My junior year I kept a diary: A History of the Events of the 1972-1973 Allentown College B-Ball Season, as Chronicled by, and With the Personal Memoirs + Occassional [sic] Philosophizing of the Author, One Stephen J. McKee. One-hundred-forty-five hand-writ pages. (Yes, I was an English major.)
But it occurs to me now: Were I today a “Bulldog” playing for “DeSales University” (both mascot and name changed in 2000), my private “History” would be not a diary but a blog.
So starting November 30 “…Personal Memoirs…” will be re-imagined as CENTAUR SEASONS
A blog before its time, posted 40 years after in real time.
Meanwhile, beginning on September 24, here at CENTAUR SEASONS the preseason has already tipped off, with stories, interviews and reminiscences of the people, the place and the purpose of those early years of Allentown College of St. Francis de Sales.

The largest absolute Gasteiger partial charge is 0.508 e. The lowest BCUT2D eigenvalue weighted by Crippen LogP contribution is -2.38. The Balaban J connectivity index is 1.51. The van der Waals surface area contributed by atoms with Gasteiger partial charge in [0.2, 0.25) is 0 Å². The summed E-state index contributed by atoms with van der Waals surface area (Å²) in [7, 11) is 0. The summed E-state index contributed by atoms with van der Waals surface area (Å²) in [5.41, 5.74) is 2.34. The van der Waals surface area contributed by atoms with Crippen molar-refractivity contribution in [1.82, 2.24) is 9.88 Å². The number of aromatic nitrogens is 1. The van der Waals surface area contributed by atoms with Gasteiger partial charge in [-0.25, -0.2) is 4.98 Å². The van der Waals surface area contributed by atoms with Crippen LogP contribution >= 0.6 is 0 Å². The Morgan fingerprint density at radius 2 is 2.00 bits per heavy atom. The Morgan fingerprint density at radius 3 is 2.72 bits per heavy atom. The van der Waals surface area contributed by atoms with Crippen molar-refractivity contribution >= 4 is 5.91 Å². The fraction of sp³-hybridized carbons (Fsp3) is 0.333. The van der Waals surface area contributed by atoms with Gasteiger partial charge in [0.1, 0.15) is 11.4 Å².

Check back often. Sign up for CentaurSeasonAlerts. Email CENTAUR SEASONS to friends.
We were not a bad team, we Centaurs. We just weren’t very good. Winning was always the goal, if never exactly the point. How could it be, with victories so few?
Back then Allentown College of St. Francis de Sales was a couple of buildings in some cornfields. Our commitment to the school’s basketball program was far greater than was the school’s commitment us. So what? We got to play college ball – and paid for the privilege! In return, we got to be part of a team, wear the red and blue, be Centaurs. And we got to create a place that was, right then, as much concept as it was college, making itself up as we went along.
What we got was a once-in-a-life-time chance.
All we had to do was keep showing up -- next practice, next game, next season. And so we did.
Welcome to CENTAUR SEASONS.×